We have an invoice, but noticed some wrong quantities on it. We want to transfer the invoice back to an order and then transfer to invoice again. How can I do this? Thanks.
Once it is an Invoice, you cannot transfer it back to an order. The only thing I think you can do is post it, return it and reorder it.
Leslie Vail, CPA, MVP, MCT, MCITP, MCP, MCITSASCI, Inc. * PO Box 600965 * Dallas, TX 75360 * 972-814-8550 * email@example.com
Is this the only way? Or can we change the SQL tables to achieve the wanted result?
We only need to be pointed to the right tables.
What do I need to post? How can I do that? It's already an invoice.
By post, I meant post the invoice you have, process a return against that invoice and then re-enter it with the right numbers.
Now, doing it from the back end. hmm Everything will be in the SOP work tables, the SOP1XXXX tables. The header, that indicates the document type sits in SOP10100 type 2 is an order, 3 is an invoice.
You would also need to change the document type ID so that it matched a valid Order type. I've never done, nor even thought about doing this. It's an intriguing possibility. I might have to play with this one.
Well, this will be my final feat for the night (morning). Here's what I did to change and invoice back to an order and then transfer it back to an invoice. Mind you, this was an experiment on my part because you posed an interesting question. Not something I can recommend for real life.
SOP10100 (SOP header record)
SOPTYPE = 2
DOCID = STDORD (this is a Fabrikam doc ID)
USDOCID2 = STDINV (this is a Fabrikam doc ID for the Invoice)
SOPSTATUS = 1
SOP10200 (SOP line records)
SOP10101 (Sales Commissions)
SOP10102 (Sales Distributions)
SOP10105 (Sales Taxes)
SOP10107 (SOP User Defined)
You would need to look at each of the tables in the SOP WORK series (at least) to make sure there wasn't anything else you need to change. I used a SQL statement that searched the database for the invoice number so that I could tell which tables it lived in.
I transferred it and posted it. Inventory decremented correctly and my master numbers still work. I've probably forgotten something big, but neither check links nor reconcile had a spat at me.
So, in conclusion, you could go for it and bet the bank, or just post it, return it, and redo it. Doing it through the 'back end' goes against all things good and fine in the GP world (but it did transfer and post :))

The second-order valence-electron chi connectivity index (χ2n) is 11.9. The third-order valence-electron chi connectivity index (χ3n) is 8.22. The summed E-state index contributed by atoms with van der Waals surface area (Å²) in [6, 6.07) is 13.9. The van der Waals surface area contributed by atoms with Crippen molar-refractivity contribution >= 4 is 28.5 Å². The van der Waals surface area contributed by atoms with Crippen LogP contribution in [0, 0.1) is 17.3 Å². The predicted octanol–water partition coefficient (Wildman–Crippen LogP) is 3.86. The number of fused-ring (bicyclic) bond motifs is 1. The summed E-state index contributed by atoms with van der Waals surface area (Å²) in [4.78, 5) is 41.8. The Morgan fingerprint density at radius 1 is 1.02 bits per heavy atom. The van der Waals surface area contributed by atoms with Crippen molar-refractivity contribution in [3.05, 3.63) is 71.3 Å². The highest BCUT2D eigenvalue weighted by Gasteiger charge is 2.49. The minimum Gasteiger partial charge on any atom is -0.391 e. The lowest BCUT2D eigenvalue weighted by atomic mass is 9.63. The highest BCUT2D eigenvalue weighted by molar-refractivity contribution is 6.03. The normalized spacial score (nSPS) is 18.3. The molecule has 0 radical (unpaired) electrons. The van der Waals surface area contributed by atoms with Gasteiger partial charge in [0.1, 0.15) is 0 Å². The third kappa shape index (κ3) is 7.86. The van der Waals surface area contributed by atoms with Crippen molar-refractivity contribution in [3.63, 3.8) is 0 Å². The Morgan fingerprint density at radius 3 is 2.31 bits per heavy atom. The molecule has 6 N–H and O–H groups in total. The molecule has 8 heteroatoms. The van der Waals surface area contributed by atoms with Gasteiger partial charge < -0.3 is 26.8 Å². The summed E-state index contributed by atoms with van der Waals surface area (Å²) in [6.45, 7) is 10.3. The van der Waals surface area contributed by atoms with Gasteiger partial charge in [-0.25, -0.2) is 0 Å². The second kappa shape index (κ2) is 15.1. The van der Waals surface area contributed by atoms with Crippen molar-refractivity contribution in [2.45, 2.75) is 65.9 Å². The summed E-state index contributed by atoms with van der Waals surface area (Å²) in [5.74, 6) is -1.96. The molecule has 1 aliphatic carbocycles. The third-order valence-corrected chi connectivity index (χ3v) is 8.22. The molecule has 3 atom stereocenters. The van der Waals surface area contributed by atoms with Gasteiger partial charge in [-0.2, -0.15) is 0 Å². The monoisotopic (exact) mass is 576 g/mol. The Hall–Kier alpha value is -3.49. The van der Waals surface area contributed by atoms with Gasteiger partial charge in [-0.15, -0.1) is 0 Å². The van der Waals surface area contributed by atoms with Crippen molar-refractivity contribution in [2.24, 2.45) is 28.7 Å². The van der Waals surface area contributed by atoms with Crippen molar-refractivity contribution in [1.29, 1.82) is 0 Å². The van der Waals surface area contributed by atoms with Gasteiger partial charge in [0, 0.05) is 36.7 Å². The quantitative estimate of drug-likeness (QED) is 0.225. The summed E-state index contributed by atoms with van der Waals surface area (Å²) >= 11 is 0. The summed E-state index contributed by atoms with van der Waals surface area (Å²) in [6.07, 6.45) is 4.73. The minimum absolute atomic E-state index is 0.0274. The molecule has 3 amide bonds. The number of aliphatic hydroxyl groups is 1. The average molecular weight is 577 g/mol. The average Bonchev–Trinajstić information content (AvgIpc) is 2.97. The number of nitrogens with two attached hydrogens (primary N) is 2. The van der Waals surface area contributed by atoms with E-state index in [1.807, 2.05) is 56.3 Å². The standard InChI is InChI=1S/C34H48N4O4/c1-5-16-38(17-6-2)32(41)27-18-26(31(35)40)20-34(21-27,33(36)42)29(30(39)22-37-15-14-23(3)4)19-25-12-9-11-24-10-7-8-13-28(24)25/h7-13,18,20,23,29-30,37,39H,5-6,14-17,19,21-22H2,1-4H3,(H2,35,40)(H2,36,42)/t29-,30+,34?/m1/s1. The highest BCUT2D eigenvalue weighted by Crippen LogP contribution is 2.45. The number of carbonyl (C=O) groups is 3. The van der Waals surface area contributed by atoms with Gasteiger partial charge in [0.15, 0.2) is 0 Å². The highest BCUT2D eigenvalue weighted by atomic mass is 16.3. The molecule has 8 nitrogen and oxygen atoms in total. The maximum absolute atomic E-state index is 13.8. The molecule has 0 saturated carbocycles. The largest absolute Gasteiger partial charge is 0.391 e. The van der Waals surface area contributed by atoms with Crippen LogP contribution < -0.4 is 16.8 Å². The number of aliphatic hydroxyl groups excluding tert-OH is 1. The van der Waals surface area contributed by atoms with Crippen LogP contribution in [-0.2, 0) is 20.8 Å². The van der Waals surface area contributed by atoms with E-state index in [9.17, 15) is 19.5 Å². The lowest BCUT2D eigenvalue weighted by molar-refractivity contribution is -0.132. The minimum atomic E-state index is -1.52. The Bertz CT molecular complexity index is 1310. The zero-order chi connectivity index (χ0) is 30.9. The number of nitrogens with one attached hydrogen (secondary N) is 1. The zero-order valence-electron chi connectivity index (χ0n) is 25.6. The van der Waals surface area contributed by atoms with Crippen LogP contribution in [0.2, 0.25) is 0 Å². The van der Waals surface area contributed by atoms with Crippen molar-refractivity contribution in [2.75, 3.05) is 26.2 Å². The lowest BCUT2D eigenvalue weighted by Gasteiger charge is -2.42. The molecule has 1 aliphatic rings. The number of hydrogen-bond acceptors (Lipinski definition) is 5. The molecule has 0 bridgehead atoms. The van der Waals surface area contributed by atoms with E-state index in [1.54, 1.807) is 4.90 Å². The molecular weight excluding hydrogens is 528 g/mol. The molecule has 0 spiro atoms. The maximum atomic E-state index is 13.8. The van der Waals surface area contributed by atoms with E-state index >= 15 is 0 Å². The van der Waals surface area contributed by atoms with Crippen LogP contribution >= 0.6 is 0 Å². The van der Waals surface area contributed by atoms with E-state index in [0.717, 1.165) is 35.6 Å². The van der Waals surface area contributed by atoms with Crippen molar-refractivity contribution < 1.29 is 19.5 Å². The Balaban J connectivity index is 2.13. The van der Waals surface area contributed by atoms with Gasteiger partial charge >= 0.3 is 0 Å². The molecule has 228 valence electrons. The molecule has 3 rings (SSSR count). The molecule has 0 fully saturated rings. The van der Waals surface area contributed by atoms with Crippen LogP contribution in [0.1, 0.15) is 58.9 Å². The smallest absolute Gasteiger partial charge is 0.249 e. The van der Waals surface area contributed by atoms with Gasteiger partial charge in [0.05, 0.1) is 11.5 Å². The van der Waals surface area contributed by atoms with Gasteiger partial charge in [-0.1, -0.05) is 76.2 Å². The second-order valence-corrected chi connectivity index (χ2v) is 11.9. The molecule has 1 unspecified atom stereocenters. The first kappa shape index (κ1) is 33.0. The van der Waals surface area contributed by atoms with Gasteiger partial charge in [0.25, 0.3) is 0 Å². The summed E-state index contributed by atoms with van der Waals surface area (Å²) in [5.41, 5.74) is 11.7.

Hi Leslie and Along,
Looks like you were successfully able to change the document back to an order! That is good news!
The only question I have is what happened to the original order? Did the order go to history when you transferred it to an invoice? If so I'm guessing when you transfer the document back to an invoice, when the document you manipulated (now an order) tries to move to history it might just error out on you stating the there is a duplicate. So before you move the order to an invoice you might want to check the SOP30200 and SOP30300 for that original order. If it's there you might want to delete it from history (as well as any other associated tables) so you don't have issue when transferring.
The only other workaround to this whole thing would have been to transfer the invoice to a backorder and then the backorder to an order. The document number would be different, but at least it would be back to an order that you could change.
Hope this is helpful!
The original order went to history when it was originally transferred to the invoice. The Invoice itself was turned into an order. When that order (former invoice) is transferred to an invoice it will go into history. The risk on duplicates is if they had a numbering scheme that would cause the numbers to cross.
As for using a backorder, heck, where's the sport in that <grin>?
Is there any possibiity of bumping into this 'NEW' order number in the future. Let's say it was originally order number 1000 which got turned into invoice 10,000. Now 10,000 now exists as an order number and will be turned into invoice 20,000. I could see what the sequence numbers could start bumping into one another.
Richard E. Wheeler 2013 MVP
MS Dynamics GP Support
www.rbsolutions.com Revered Business Solutions Ballston Lake, NY 518-877-0763 x10
That is what I meant by "The risk on duplicates is if they had a numbering scheme that would cause the numbers to cross."
In my world, the numbering sequences don't collide, they have different prefixes. But, yes, that is a risk.
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